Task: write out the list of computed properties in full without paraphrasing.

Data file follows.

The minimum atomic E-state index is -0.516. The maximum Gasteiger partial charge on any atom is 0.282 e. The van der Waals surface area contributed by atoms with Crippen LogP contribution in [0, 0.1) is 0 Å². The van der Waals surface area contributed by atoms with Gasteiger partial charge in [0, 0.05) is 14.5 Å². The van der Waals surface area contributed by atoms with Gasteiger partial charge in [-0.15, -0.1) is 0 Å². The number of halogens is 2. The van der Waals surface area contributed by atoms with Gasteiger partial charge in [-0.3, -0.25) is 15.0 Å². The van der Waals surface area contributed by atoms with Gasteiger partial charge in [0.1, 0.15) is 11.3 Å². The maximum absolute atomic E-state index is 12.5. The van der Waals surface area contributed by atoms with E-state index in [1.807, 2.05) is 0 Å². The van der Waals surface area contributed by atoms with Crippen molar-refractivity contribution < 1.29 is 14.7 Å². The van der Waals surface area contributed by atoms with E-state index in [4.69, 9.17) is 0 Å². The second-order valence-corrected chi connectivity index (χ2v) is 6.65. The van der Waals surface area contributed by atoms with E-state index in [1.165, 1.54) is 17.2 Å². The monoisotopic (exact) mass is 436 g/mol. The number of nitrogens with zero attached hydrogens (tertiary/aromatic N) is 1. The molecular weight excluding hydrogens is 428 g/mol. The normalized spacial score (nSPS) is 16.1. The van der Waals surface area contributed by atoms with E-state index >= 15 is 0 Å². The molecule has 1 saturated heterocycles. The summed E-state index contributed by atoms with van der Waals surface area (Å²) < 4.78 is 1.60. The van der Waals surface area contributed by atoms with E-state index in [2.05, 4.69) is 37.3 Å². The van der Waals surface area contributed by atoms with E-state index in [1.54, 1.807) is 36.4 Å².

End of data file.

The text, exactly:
The minimum atomic E-state index is -0.516. The maximum Gasteiger partial charge on any atom is 0.282 e. The van der Waals surface area contributed by atoms with Crippen LogP contribution in [0, 0.1) is 0 Å². The van der Waals surface area contributed by atoms with Gasteiger partial charge in [0, 0.05) is 14.5 Å². The van der Waals surface area contributed by atoms with Gasteiger partial charge in [-0.15, -0.1) is 0 Å². The number of halogens is 2. The van der Waals surface area contributed by atoms with Gasteiger partial charge in [-0.3, -0.25) is 15.0 Å². The van der Waals surface area contributed by atoms with Gasteiger partial charge in [0.1, 0.15) is 11.3 Å². The maximum absolute atomic E-state index is 12.5. The van der Waals surface area contributed by atoms with E-state index in [1.807, 2.05) is 0 Å². The van der Waals surface area contributed by atoms with Crippen molar-refractivity contribution < 1.29 is 14.7 Å². The van der Waals surface area contributed by atoms with E-state index in [4.69, 9.17) is 0 Å². The second-order valence-corrected chi connectivity index (χ2v) is 6.65. The van der Waals surface area contributed by atoms with E-state index in [1.165, 1.54) is 17.2 Å². The monoisotopic (exact) mass is 436 g/mol. The number of nitrogens with zero attached hydrogens (tertiary/aromatic N) is 1. The molecular weight excluding hydrogens is 428 g/mol. The normalized spacial score (nSPS) is 16.1. The van der Waals surface area contributed by atoms with E-state index >= 15 is 0 Å². The molecule has 1 saturated heterocycles. The summed E-state index contributed by atoms with van der Waals surface area (Å²) < 4.78 is 1.60. The van der Waals surface area contributed by atoms with E-state index in [2.05, 4.69) is 37.3 Å². The van der Waals surface area contributed by atoms with E-state index in [1.54, 1.807) is 36.4 Å².